Mario Draghi, president of the European Central Bank (ECB), this week noted the need for a wider variety of granular data to sustain financial stability and more data to monitor and avoid potential systemic risk in unregulated financial institutions and markets.
Opening the sixth ECB Statistics Conference in Frankfurt, Draghi described the dependence of policy-makers in monetary policy and financial stability on work being done to maintain a stream of timely, relevant and reliable data.
He said: “The financial crisis has dramatically increased the need for very timely, granular data. And it has led to a rethinking of a number of organisational and conceptual aspects in statistics.”
Among these he highlighted the need to consolidate data at the level of banking or insurance groups, explaining: “The traditional monetary statistics derived from individual banks’ balance sheets are insufficient to gather information on financial groups that operate across borders and through non-bank subsidiaries. This is because the monetary statistics cover only the euro area and do not focus on the various kinds of risk to which banks are exposed and the adequacy of their capital in view of those risks.”
Moving from macro aggregates to micro data, Draghi touched on financial stability, saying: “For financial stability purposes, in particular, a wider variety of granular data and indicators are needed and more emphasis needs to be put on data outliers and so-called tail risks.”
On systemic risk, he commented: “As we have learned, systemic risk may stem from any part of the financial system, including the shadow banking sector. That is why we also need more data to monitor unregulated financial institutions and markets.”
Draghi reviewed worldwide efforts to fulfil the 20 recommendations set down in the 2009, G20 endorsed report ‘The Financial Crisis and Information Gaps’ and went on to describe some statistical initiatives being undertaken by the ECB to fill data gaps and meet the bank’s mandate to deliver price stability and the European Systemic Risk Board’s mandate to mitigate systemic risk.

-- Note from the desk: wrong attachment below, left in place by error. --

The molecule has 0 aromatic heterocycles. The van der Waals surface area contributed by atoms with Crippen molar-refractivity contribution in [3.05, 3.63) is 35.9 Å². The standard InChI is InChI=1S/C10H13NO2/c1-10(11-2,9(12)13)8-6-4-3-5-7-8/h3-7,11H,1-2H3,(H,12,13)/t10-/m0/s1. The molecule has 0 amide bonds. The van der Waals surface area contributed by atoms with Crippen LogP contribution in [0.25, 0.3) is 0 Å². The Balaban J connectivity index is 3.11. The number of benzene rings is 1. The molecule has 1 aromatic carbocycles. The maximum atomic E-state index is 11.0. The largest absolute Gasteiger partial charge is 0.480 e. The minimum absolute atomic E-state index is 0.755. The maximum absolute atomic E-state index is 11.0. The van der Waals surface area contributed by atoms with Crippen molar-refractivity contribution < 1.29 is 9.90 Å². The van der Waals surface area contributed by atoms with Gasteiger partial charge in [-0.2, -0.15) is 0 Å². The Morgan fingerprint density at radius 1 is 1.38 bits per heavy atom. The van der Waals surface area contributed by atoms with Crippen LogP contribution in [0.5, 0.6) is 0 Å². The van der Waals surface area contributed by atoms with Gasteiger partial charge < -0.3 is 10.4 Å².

Commenting on an initiative to build a securities holdings statistics database, Draghi said: “Securities holdings represent a field where exposures are often concentrated and a lack of sufficiently comprehensive, consistent and granular information has been identified. The aim of developing a detailed dataset on securities holdings is to combine holdings of large players in the euro area with information on the individual issuers across the world. This will provide a potentially very useful tool for both monetary policy and macro-prudential analysis.”
He also outlined work to extend the Eurosystem database to provide more detailed information on the activities of financial institutions and instruments, and a Eurosystem initiative to amend its statistical legal acts to align economic and financial statistics with recently revised international statistical standards designed to achieve consistency between domestic sector accounts and statistics for the rest of the world.
Turning to organisations that must support the burden of increasing data, he said: “The ECB is well aware that closing information gaps requires significant efforts by all parties involved – the statisticians, the reporting agents and the data users. It is also clear now more than ever that a lack of good quality information on which to base decisions can be far more costly to society than the collection of new, additional data.”